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    1. A modified frequency domain optical coherence tomography procedure for imaging severely stenotic coronary artery lesions

      A modified frequency domain optical coherence tomography procedure for imaging severely stenotic coronary artery lesions

      Aims: This proof-of-concept study aimed to investigate the clinical feasibility of a modified frequency domain optical coherence tomography (FD-OCT) procedure for imaging severely stenotic coronary artery lesions. Methods and results: In total, 46 patients in whom clear images were unobtainable using conventional FD-OCT examination were consecutively enrolled in this study. Then, they were randomly divided into two groups: group A (FD-OCT examination using the new modified procedure, n=23), and group B (FD-OCT examination using a previously described procedure, the Yamaguchi method, n=23). The procedure success was 100% in group A and 86.96% in group B. Clear images ...

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    2. Differences in optical coherence tomography findings between an endothelial progenitor cell-capture sirolimuseluting stent and a paclitaxel-eluting stent: insights from the OCT substudy of the REMEDEE first-in-man trial

      Differences in optical coherence tomography findings between an endothelial progenitor cell-capture sirolimuseluting stent and a paclitaxel-eluting stent: insights from the OCT substudy of the REMEDEE first-in-man trial

      Aims: First-generation DES are associated with delayed endothelial coverage and poor stent healing, increasing the risk of late stent thrombosis, late catch-up and neoatherosclerosis. This observational REMEDEE substudy aimed to examine differences in vascular healing by OCT between the EPC-capture sirolimus-eluting COMBO stent and a paclitaxel-eluting stent (TAXUS). Methods and results: A subset of 33 patients (COMBO=23, TAXUS=10) with de novo coronary artery lesions in the REMEDEE study had OCT examination at the nine-month angiographic follow-up. Betweenstent differences of OCT strut coverage, apposition, and neointimal morphology were compared by a core laboratory. Four thousand eight hundred and seventy-five ...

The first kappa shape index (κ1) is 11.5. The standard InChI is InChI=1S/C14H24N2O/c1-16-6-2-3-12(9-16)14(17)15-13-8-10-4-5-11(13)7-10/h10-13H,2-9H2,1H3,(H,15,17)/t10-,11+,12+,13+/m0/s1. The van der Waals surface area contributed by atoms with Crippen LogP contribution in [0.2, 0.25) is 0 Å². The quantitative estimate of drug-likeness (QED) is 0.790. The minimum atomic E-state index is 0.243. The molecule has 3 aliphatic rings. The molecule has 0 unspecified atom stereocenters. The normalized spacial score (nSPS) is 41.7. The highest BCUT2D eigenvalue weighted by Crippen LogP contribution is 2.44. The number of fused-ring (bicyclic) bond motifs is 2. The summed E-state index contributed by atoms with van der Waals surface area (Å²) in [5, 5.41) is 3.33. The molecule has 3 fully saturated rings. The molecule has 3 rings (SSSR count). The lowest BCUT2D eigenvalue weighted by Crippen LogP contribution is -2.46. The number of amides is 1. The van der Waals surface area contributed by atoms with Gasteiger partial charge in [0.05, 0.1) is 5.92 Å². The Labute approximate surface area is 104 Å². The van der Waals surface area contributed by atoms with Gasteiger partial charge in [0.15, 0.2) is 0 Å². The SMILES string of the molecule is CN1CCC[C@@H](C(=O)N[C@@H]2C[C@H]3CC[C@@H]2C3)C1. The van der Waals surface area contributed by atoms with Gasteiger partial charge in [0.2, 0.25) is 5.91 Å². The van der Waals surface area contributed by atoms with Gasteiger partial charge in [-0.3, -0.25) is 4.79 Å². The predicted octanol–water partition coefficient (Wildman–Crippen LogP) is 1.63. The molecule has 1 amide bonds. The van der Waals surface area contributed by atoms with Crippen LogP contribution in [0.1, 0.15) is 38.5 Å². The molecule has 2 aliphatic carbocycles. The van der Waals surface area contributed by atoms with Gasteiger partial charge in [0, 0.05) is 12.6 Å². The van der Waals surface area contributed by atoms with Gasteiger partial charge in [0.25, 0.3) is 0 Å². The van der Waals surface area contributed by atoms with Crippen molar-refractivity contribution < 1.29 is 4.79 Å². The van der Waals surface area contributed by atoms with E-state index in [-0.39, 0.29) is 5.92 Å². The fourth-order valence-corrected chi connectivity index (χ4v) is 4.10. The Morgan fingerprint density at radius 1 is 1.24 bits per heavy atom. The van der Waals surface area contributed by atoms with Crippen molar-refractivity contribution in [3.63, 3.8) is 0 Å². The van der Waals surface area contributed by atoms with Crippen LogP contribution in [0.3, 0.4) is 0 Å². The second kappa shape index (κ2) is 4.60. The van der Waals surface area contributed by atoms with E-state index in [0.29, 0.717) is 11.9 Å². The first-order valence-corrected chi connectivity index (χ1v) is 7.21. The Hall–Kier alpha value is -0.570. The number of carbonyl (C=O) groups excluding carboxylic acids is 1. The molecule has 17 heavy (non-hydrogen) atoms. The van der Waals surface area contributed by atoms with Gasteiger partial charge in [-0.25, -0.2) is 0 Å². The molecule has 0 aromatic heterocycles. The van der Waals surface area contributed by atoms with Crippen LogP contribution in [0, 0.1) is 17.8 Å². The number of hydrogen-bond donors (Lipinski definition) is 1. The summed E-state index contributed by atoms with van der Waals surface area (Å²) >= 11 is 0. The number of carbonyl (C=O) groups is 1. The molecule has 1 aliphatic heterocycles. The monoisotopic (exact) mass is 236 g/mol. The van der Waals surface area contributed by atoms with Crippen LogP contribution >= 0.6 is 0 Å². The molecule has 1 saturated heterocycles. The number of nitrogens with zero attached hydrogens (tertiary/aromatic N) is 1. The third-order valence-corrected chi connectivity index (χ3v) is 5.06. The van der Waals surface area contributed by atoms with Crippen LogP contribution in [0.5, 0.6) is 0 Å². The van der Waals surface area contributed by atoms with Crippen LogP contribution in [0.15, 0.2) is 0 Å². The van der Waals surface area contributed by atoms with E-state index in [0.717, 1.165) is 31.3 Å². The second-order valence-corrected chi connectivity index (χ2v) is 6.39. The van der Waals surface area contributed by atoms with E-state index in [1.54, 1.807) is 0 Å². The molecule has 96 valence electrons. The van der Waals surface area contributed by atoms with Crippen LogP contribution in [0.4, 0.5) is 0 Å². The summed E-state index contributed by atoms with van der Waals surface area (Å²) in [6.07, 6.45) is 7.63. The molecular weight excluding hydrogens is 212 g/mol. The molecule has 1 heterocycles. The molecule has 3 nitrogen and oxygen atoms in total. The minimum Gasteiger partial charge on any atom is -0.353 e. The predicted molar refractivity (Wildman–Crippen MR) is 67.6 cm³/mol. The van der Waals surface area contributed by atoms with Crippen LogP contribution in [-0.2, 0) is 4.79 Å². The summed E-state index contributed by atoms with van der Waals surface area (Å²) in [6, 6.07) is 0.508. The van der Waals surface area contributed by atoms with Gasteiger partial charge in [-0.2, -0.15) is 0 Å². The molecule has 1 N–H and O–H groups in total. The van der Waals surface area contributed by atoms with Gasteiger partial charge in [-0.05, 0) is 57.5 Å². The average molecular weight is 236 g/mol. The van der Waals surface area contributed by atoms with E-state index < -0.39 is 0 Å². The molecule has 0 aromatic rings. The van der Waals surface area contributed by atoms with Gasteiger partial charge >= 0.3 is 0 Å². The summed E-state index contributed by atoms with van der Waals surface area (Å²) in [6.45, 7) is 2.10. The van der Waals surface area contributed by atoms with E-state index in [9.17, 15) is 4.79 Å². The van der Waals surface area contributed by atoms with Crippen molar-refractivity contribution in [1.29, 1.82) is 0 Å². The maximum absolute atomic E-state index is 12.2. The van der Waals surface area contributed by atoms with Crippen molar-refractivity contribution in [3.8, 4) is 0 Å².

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    3. Serial observation of a calcified nodule by optical coherence tomography

      Serial observation of a calcified nodule by optical coherence tomography

      The three most common underlying mechanisms of acute coronary syndrome (ACS) are believed to be plaque rupture, plaque erosion and, least common, a calcified nodule. Although treatment of ACS mainly consists of catheter-based reperfusion using a coronary stent, it remains under discussion whether deployment of a coronary stent is necessary for a culprit calcified nodule, particularly when coronary flow is preserved. A 75-year-old man with ST-elevation myocardial infarction (STEMI) was referred to our hospital. He had a history of hypertension and dyslipidaemia. Emergency coronary angiography revealed a moderately stenotic lesion in the mid left anterior descending coronary artery (LAD) with ...

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      Mentions: Koji Kato
    4. Distribution characteristics of coronary calcification and its substantial impact on stent expansion: an optical coherence tomography study

      Distribution characteristics of coronary calcification and its substantial impact on stent expansion: an optical coherence tomography study

      According to previous studies, the presence of coronary calcification was associated with worse clinical outcomes due to plaque fracture after angioplasty and stent underexpansion. It remained the biggest issue even after the emergence of drug-eluting stents (DES). Intravascular ultrasound (IVUS) played an important role in the evaluation of coronary calcification during percutaneous coronary intervention (PCI). However, due to limited resolution and inevitable artefacts such as acoustic shadowing and side lobes, only the arc or the “approximate” degree of superficiality of coronary calcifications could be assessed. Currently, optical coherence tomography (OCT), another intravascular imaging technique with a higher spatial resolution, has ...

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    1-4 of 4
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